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71 S. Ambrose. De Virg. Lib. i. xlvi.

72 Ezek. xliv. 2.

73 These words are not found in any extant writings of S. Ambrose, but something very like them occurs in S. Augustine's Sixth Sermon in Natali Domini.

74 In Lucam II. i.

75 Ep. xxii. Ad Eustochium.

76 Cf. Ezek. xliv. 2.

77 Book III. c. vii.

78 Rufinus in Symb. c. xiii.

79 There is no authority for the reading of Cuyck and Gazaeus "Magnus Sacerdos." On the coldness with which Augustine is here spoken of see the Introduction, p. 191. Note.

80 August. Tract. II. in Johan. xv.

81 Ep. cxxxvii. c. 4.

82 Aliud in Deum adsumiter, aliud in Deitatis gratiam proestat. So Petschenig edits. The text of Gazaeus has aliud Deitatis gratia proestat.

83 Greg. Nazianz. Oratio xxxviii. The Greek of the passage which Cassian translates is as follows: proelqw\n de\ Qeo\j meta\ thj proslh/yewj e$n e0k du/o tw=n e0nanti/wn, sarko\j kai\ pneu/matoj. w[n to\ me\n e0qe/wse to\ de\ e0qew/qh, w\ th=skainh=j mi/cewj, w\ th=j parado/cou kra/sewj, o9 w@n gi/netai kai\ o9 a!ktistoj ktizetai kai\ o9 a0xw/rhtoj xwrei=tai dia/ me/shj yuxh=j noera=j mesiteuou/shj qeo/thti kai\ sarko\j paxu/thti, kai\ o9 ploutizwn ptwxeu/ei. Oratio xxxix. Ti/ gi/netai kai\ ti/ to\ mega peri\ h9ma=j musth/rion kainotomou=ntai fu/seij kai\ Qeo\j a!nqrwpoj gi/netai . . . kai\ o9 ui9o\j tou= Qeou= de/xetai kai\ ui9o\j a0nqrw/pou gene\sqai te kai\ klhqh=nai, ou0x o$ h0n metabalw\n, a!treptonu ga\r, a!ll o0 ouk h\n proslabw\n, fila/nqrwpoj ga/r, i!na xwrhqh9 o9 a0xw/rhtoj.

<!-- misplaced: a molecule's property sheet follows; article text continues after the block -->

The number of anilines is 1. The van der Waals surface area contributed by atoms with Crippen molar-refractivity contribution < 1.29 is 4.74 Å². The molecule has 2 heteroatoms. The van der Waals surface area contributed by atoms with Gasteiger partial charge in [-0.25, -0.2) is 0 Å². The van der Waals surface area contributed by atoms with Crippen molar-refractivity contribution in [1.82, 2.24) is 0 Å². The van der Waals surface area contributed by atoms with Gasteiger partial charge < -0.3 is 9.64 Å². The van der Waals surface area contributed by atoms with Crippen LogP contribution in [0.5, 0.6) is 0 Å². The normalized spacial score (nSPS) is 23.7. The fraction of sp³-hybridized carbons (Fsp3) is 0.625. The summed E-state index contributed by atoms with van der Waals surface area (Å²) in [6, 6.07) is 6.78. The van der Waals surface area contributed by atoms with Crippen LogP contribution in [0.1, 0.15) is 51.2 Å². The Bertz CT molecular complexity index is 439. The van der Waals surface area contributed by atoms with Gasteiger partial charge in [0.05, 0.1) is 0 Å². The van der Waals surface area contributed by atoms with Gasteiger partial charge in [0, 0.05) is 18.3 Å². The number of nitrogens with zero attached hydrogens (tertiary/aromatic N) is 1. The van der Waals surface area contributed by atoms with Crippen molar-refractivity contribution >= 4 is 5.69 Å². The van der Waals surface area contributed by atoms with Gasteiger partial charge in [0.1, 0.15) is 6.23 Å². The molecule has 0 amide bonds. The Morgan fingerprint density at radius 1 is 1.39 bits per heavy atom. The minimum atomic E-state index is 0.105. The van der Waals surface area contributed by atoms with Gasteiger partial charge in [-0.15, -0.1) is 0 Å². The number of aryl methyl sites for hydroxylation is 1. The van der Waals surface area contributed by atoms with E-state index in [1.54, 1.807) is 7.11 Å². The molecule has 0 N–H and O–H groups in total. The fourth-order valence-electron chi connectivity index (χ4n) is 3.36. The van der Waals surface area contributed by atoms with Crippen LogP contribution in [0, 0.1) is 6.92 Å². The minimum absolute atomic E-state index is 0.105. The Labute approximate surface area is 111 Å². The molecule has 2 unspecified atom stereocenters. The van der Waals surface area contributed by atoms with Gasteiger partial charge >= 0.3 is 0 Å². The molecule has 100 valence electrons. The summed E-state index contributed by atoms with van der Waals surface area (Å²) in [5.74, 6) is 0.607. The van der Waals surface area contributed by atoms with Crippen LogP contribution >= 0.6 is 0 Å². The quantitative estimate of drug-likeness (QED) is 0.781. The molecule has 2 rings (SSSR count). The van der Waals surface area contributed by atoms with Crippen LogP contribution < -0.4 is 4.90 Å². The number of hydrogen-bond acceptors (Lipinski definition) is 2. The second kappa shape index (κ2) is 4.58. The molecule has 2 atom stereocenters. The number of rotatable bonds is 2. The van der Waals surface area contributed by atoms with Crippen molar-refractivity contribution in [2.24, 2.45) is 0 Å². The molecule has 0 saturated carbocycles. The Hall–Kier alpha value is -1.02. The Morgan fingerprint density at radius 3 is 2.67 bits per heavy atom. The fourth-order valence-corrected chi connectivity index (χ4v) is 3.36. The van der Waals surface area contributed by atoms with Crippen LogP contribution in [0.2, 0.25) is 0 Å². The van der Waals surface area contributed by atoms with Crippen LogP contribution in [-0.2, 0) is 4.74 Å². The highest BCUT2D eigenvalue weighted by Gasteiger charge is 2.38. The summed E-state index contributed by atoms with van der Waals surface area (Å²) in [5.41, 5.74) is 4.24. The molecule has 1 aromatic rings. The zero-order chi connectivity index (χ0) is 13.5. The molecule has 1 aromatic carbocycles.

84 See the orations against the Arians IV. The Greek is as follows: Skopo\j toi/nun ou[toj kai\ xarakth\r th=j grafh=j, w9j polla/kij ei#pomen, diplh=n e\nai th\n peri\ tou= swth=roj a0paggeli/an e0n au0th=, o#ti te a0ei\ Qeo\j h\n kai\ e!stin o9 ueo/j, lo/goj w\n kai\ a0pau/gasma kai\ sofi/a tou= patroj, kai\ o#ti u#steron di0 h9ma=j sa/rka labw\n e0k parqe/nou th=j qeoto/kou Maria/j a#nqrwpoj ge/gonen.

85 Ibid. polloi\ gou=n a#gioi gego/nasi kai\ kaqaroi\ pa/shj a9arti/aj. 9Ieremi/aj de\ kai\ e0k koili/aj h\gia/sqh kai\ 0Iwa/nnhj e!ti kuoforou/menoj e0skirthsen e0n a0gallia/sei e0pi\ th= fwnh= th=j Qeoto/kou Mari/aj.

86 The passage has not been identified with any now extant in the writings of S. Chrysostom.

87 S. Chrysostom had been taken from Antioch for the Bishopric of Constantinople: and after the death of Sisinnius in 426, as there was so much rivalry and party spirit displayed at Constantinople, the Emperor determined that none of that Church should fill the vacant see, but sent for Nestorius from Antioch, where he had already gained a great reputation for eloquence (cf. Socrates H. E. VII. xxix.). It is to the fact that both S. Chrysostom and Nestorius came from the same city that Cassian alludes in the text.

88 The reference is to Gregory Nazianzen, Bishop of Constantinople from 379 to 381 when he retired in the interests of peace to Nectarius who was chosen to succeed him, and occupied the post from 381 to 397; and to his successor, S. John Chrysostom 397 to 404.

89 Cf. 1 Cor. xii. 26.

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